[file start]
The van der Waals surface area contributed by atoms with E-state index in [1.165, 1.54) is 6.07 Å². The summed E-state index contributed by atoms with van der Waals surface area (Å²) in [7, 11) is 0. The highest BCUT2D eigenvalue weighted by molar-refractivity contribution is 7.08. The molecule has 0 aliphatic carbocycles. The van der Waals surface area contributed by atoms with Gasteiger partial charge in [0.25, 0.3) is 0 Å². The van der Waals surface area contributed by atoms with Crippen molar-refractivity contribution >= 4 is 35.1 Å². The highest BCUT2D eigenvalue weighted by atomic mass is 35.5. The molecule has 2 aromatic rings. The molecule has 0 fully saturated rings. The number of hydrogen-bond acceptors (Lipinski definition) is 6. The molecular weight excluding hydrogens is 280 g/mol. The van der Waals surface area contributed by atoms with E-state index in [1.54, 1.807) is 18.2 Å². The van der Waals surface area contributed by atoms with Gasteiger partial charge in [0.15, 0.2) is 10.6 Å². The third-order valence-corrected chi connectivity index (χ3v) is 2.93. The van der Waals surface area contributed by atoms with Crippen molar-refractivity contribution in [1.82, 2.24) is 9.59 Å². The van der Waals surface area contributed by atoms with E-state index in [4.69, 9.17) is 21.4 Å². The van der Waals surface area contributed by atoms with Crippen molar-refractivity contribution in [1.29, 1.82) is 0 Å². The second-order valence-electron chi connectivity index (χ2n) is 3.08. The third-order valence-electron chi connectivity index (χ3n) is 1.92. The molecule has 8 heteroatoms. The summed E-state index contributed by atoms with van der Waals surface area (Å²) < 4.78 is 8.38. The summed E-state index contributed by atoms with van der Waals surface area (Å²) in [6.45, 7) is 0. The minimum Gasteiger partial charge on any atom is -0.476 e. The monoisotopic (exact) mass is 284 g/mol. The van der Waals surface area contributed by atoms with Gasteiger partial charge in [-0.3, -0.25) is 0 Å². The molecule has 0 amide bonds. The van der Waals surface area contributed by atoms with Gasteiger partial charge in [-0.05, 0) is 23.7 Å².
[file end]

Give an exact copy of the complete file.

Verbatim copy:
The van der Waals surface area contributed by atoms with E-state index in [1.165, 1.54) is 6.07 Å². The summed E-state index contributed by atoms with van der Waals surface area (Å²) in [7, 11) is 0. The highest BCUT2D eigenvalue weighted by molar-refractivity contribution is 7.08. The molecule has 0 aliphatic carbocycles. The van der Waals surface area contributed by atoms with Gasteiger partial charge in [0.25, 0.3) is 0 Å². The van der Waals surface area contributed by atoms with Crippen molar-refractivity contribution >= 4 is 35.1 Å². The highest BCUT2D eigenvalue weighted by atomic mass is 35.5. The molecule has 2 aromatic rings. The molecule has 0 fully saturated rings. The number of hydrogen-bond acceptors (Lipinski definition) is 6. The molecular weight excluding hydrogens is 280 g/mol. The van der Waals surface area contributed by atoms with E-state index in [1.54, 1.807) is 18.2 Å². The van der Waals surface area contributed by atoms with Gasteiger partial charge in [0.15, 0.2) is 10.6 Å². The third-order valence-corrected chi connectivity index (χ3v) is 2.93. The van der Waals surface area contributed by atoms with Crippen molar-refractivity contribution in [1.82, 2.24) is 9.59 Å². The van der Waals surface area contributed by atoms with E-state index in [4.69, 9.17) is 21.4 Å². The van der Waals surface area contributed by atoms with Crippen molar-refractivity contribution in [1.29, 1.82) is 0 Å². The second-order valence-electron chi connectivity index (χ2n) is 3.08. The third-order valence-electron chi connectivity index (χ3n) is 1.92. The molecule has 8 heteroatoms. The summed E-state index contributed by atoms with van der Waals surface area (Å²) < 4.78 is 8.38. The summed E-state index contributed by atoms with van der Waals surface area (Å²) in [6.45, 7) is 0. The minimum Gasteiger partial charge on any atom is -0.476 e. The monoisotopic (exact) mass is 284 g/mol. The van der Waals surface area contributed by atoms with Gasteiger partial charge in [-0.3, -0.25) is 0 Å². The molecule has 0 amide bonds. The van der Waals surface area contributed by atoms with Gasteiger partial charge in [-0.05, 0) is 23.7 Å².